Scientists have long understood that massive black holes lurking in galactic nuclei and weighing millions of Suns can disrupt stars that come too close. Due to intense tidal forces, the black hole’s gravity pulls harder on the nearest part of the star, an imbalance that pulls the star apart over a period of hours, once it gets inside the so-called “tidal radius”.
Now, Matthieu Brassart and Jean-Pierre Luminet of the Observatoire de Paris-Meudon, France, say the strain of these tidal forces can also trigger a nuclear explosion powerful enough to destroy the star from within. They carried out computer simulations of the final moments of such an unfortunate star’s life, as it penetrates deeply into the tidal field of a massive black hole.When the star gets close enough the black hole (without falling into), the tidal forces flatten it into a pancake shape. Previous studies already performed by Luminet and collaborators twenty years ago had suggested this flattening would increase the density and temperature inside the star enough to trigger intense nuclear reactions that would tear it apart. But other studies had suggested that the picture would be complicated by shock waves generated during the flattening process, and that no nuclear explosion should occur.
The new simulations investigate the effects of shock waves in detail, and find that even when their effects are included, the conditions favour a nuclear explosion which will completely destroy the star, and which will be powerful enough to hurl much of the star’s matter out of the black hole’s reach.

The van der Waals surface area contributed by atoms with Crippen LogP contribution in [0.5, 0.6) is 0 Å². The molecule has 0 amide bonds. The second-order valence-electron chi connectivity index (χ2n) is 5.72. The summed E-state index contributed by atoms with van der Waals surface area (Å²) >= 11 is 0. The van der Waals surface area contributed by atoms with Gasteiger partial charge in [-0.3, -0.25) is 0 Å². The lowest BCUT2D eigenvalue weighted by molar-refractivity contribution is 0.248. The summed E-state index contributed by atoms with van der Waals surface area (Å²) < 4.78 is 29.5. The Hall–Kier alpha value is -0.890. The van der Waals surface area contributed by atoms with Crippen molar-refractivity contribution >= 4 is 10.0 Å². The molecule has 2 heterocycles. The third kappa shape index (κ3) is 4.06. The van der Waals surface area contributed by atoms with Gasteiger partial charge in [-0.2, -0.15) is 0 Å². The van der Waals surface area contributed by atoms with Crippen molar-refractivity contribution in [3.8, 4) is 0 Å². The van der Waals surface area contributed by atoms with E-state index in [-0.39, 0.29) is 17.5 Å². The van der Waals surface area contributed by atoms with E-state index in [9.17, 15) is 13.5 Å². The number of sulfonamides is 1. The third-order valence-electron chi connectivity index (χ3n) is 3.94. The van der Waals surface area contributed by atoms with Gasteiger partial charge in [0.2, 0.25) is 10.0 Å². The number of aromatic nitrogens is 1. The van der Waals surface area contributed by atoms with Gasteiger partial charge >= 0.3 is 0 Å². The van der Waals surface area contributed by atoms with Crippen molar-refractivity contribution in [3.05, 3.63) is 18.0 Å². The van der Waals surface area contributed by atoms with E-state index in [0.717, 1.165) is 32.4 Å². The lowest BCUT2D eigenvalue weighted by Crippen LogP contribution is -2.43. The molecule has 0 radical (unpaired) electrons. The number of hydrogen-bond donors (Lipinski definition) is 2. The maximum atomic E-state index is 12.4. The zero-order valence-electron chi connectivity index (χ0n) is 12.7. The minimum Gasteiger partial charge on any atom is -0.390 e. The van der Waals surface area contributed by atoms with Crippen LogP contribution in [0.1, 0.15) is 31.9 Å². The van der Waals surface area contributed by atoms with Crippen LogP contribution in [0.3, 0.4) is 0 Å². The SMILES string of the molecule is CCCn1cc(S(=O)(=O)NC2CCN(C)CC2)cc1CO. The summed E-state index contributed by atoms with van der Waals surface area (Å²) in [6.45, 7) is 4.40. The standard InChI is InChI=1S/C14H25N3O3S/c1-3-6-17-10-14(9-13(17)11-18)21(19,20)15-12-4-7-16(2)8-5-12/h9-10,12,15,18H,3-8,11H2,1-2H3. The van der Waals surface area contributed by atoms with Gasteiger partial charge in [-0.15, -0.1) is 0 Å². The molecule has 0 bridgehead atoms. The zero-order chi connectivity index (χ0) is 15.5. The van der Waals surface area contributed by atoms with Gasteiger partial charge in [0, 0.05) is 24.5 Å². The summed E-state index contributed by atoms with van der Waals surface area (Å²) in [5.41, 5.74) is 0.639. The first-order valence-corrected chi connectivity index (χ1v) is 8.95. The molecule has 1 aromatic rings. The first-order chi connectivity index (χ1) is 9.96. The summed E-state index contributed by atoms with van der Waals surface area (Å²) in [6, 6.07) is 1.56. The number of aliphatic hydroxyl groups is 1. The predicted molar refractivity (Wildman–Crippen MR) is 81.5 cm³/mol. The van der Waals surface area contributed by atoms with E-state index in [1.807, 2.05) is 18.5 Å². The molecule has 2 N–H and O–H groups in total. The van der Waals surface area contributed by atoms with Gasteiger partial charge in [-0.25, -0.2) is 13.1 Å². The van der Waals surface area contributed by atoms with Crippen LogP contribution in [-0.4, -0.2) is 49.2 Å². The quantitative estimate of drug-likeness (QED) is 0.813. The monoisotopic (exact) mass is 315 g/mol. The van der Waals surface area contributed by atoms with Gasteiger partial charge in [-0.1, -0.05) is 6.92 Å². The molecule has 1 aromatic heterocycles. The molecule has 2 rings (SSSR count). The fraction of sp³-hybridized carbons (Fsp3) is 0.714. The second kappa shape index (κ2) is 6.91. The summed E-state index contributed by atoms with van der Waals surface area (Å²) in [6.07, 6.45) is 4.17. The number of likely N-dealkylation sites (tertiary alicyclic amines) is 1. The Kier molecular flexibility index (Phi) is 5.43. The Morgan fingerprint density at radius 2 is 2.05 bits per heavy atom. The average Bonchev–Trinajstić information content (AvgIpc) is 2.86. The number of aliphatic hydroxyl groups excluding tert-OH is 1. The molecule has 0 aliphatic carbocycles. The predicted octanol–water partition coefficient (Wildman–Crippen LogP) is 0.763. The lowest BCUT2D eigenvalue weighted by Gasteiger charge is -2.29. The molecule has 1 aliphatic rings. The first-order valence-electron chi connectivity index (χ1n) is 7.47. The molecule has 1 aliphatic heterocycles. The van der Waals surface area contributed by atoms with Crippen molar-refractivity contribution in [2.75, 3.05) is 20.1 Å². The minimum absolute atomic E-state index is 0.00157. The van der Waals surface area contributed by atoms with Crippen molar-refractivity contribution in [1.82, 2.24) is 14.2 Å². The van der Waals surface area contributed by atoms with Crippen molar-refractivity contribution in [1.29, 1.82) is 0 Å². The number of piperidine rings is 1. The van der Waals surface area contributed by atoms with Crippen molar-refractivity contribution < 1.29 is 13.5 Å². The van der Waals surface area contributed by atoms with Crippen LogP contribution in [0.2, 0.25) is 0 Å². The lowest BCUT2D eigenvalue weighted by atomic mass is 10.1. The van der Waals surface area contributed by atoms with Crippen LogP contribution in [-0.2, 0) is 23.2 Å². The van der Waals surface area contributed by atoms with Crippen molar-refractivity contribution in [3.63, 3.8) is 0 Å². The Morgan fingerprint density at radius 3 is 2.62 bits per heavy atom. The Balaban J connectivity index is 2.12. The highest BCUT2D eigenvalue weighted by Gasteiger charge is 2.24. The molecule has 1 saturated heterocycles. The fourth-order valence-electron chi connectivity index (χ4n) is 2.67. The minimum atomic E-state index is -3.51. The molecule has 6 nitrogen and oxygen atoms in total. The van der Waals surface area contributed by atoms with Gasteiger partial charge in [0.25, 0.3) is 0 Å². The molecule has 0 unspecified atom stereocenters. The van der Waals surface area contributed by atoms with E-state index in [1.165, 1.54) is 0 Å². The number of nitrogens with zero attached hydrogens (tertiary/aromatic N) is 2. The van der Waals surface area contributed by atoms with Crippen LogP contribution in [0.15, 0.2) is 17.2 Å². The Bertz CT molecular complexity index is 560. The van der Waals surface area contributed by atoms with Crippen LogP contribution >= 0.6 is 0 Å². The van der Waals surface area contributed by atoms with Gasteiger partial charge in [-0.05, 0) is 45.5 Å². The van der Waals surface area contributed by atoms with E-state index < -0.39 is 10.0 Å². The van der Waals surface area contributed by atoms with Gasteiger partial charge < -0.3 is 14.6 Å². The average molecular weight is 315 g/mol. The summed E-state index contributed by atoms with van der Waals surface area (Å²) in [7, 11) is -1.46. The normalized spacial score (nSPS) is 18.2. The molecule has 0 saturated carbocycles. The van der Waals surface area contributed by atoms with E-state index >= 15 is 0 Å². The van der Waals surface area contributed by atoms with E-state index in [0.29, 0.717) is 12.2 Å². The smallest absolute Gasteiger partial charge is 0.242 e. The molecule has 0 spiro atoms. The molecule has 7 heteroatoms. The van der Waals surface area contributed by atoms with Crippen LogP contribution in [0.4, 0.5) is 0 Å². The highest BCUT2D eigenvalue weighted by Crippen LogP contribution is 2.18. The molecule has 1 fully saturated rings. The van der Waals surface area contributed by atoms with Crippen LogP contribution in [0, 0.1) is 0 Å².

Stellar fireworksThe tidal disruption of stars by black holes may already have been observed by X-ray telescopes such as GALEX, XMM and Chandra, although at a much later stage : several months after the event that rips the star apart, its matter starts swirling into the hole, heats up and releases ultraviolet light and X-rays. However, if pancake stars really do explode, then they could in principle allow these events to be detected at a much earlier stage. Future observatories, such as the Large Synoptic Survey Telescope (LSST), which will detect large numbers of supernovae, could turn up some explosions of this type.
But this might be not the only hazard facing the doomed star. Brassart and Luminet calculated that the shock waves inside the stellar pancake carry a brief (The rate of such "flambeed pancake stars" is estimated to about 0.00001 event per galaxy. Since almost every galaxy – including our own Milky Way – harbors a massive black hole in its centre, and since the universe is transparent to hard X and gamma radiation, several events of this kind per year should be detectable within the full observable universe.
The planned high-energy, all-sky surveys are the best suited to detect more flares of this type because of their large sky coverage. By providing a quick localization of flambeed stellar pancakes, followed by the detection of the corresponding afterglows in the optical, infrared, and radio bands, these missions could bring as much to the understanding of stellar disruptions by black holes as the Beppo-Sax and Swift telescopes did for the comprehension of gamma-ray bursts.
Jean-Pierre Luminet | alfa
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